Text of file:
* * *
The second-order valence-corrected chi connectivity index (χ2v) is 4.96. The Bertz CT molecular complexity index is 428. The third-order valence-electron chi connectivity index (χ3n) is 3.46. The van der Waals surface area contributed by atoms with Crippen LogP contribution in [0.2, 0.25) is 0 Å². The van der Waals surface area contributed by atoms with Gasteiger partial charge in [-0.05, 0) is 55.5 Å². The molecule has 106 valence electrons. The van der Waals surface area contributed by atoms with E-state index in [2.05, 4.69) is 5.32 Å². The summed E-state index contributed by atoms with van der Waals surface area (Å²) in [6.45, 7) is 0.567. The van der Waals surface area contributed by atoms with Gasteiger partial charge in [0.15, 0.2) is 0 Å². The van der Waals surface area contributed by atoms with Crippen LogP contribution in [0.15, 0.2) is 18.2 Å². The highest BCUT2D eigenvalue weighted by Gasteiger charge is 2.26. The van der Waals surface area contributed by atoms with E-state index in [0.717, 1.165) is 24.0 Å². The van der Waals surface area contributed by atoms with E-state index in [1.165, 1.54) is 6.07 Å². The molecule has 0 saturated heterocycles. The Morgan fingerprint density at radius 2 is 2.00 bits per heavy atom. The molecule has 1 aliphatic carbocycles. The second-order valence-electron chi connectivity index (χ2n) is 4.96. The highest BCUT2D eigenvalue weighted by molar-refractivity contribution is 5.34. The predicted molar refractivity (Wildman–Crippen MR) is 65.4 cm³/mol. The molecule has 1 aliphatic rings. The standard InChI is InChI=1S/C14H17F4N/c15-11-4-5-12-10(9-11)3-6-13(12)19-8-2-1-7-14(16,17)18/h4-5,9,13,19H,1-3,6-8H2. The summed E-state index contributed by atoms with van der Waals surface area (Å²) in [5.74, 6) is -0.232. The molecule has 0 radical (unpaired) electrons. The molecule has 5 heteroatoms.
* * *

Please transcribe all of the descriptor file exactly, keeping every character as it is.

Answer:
The second-order valence-corrected chi connectivity index (χ2v) is 4.96. The Bertz CT molecular complexity index is 428. The third-order valence-electron chi connectivity index (χ3n) is 3.46. The van der Waals surface area contributed by atoms with Crippen LogP contribution in [0.2, 0.25) is 0 Å². The van der Waals surface area contributed by atoms with Gasteiger partial charge in [-0.05, 0) is 55.5 Å². The molecule has 106 valence electrons. The van der Waals surface area contributed by atoms with E-state index in [2.05, 4.69) is 5.32 Å². The summed E-state index contributed by atoms with van der Waals surface area (Å²) in [6.45, 7) is 0.567. The van der Waals surface area contributed by atoms with Gasteiger partial charge in [0.15, 0.2) is 0 Å². The van der Waals surface area contributed by atoms with Crippen LogP contribution in [0.15, 0.2) is 18.2 Å². The highest BCUT2D eigenvalue weighted by Gasteiger charge is 2.26. The van der Waals surface area contributed by atoms with E-state index in [0.717, 1.165) is 24.0 Å². The van der Waals surface area contributed by atoms with E-state index in [1.165, 1.54) is 6.07 Å². The molecule has 0 saturated heterocycles. The Morgan fingerprint density at radius 2 is 2.00 bits per heavy atom. The molecule has 1 aliphatic carbocycles. The second-order valence-electron chi connectivity index (χ2n) is 4.96. The highest BCUT2D eigenvalue weighted by molar-refractivity contribution is 5.34. The predicted molar refractivity (Wildman–Crippen MR) is 65.4 cm³/mol. The molecule has 1 aliphatic rings. The standard InChI is InChI=1S/C14H17F4N/c15-11-4-5-12-10(9-11)3-6-13(12)19-8-2-1-7-14(16,17)18/h4-5,9,13,19H,1-3,6-8H2. The summed E-state index contributed by atoms with van der Waals surface area (Å²) in [5.74, 6) is -0.232. The molecule has 0 radical (unpaired) electrons. The molecule has 5 heteroatoms.